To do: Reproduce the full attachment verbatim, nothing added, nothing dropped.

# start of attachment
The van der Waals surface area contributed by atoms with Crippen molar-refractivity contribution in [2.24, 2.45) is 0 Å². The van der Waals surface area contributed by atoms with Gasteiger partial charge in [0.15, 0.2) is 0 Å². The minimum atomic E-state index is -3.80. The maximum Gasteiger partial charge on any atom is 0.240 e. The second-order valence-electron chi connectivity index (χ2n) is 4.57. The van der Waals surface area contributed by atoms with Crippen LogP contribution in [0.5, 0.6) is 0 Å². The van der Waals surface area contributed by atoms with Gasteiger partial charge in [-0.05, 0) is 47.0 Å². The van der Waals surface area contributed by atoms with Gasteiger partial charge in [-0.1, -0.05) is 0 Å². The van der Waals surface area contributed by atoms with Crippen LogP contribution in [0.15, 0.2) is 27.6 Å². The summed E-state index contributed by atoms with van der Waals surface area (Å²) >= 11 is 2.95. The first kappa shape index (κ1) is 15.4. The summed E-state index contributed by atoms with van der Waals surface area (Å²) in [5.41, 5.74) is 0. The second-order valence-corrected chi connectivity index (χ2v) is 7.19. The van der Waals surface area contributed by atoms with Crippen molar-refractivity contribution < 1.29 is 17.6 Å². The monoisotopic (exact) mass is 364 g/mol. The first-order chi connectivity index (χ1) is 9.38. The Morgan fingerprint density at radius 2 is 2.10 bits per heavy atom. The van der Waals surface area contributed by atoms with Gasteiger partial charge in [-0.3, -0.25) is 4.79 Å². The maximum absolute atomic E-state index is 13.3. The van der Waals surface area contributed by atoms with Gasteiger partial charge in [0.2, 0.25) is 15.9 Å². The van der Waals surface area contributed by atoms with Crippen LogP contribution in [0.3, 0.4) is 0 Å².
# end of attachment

The van der Waals surface area contributed by atoms with Crippen molar-refractivity contribution in [2.24, 2.45) is 0 Å². The van der Waals surface area contributed by atoms with Gasteiger partial charge in [0.15, 0.2) is 0 Å². The minimum atomic E-state index is -3.80. The maximum Gasteiger partial charge on any atom is 0.240 e. The second-order valence-electron chi connectivity index (χ2n) is 4.57. The van der Waals surface area contributed by atoms with Crippen LogP contribution in [0.5, 0.6) is 0 Å². The van der Waals surface area contributed by atoms with Gasteiger partial charge in [-0.05, 0) is 47.0 Å². The van der Waals surface area contributed by atoms with Gasteiger partial charge in [-0.1, -0.05) is 0 Å². The van der Waals surface area contributed by atoms with Crippen LogP contribution in [0.15, 0.2) is 27.6 Å². The summed E-state index contributed by atoms with van der Waals surface area (Å²) >= 11 is 2.95. The first kappa shape index (κ1) is 15.4. The summed E-state index contributed by atoms with van der Waals surface area (Å²) in [5.41, 5.74) is 0. The second-order valence-corrected chi connectivity index (χ2v) is 7.19. The van der Waals surface area contributed by atoms with Crippen molar-refractivity contribution < 1.29 is 17.6 Å². The monoisotopic (exact) mass is 364 g/mol. The first-order chi connectivity index (χ1) is 9.38. The Morgan fingerprint density at radius 2 is 2.10 bits per heavy atom. The van der Waals surface area contributed by atoms with Gasteiger partial charge in [-0.3, -0.25) is 4.79 Å². The maximum absolute atomic E-state index is 13.3. The van der Waals surface area contributed by atoms with Gasteiger partial charge in [0.2, 0.25) is 15.9 Å². The van der Waals surface area contributed by atoms with Crippen LogP contribution in [0.3, 0.4) is 0 Å².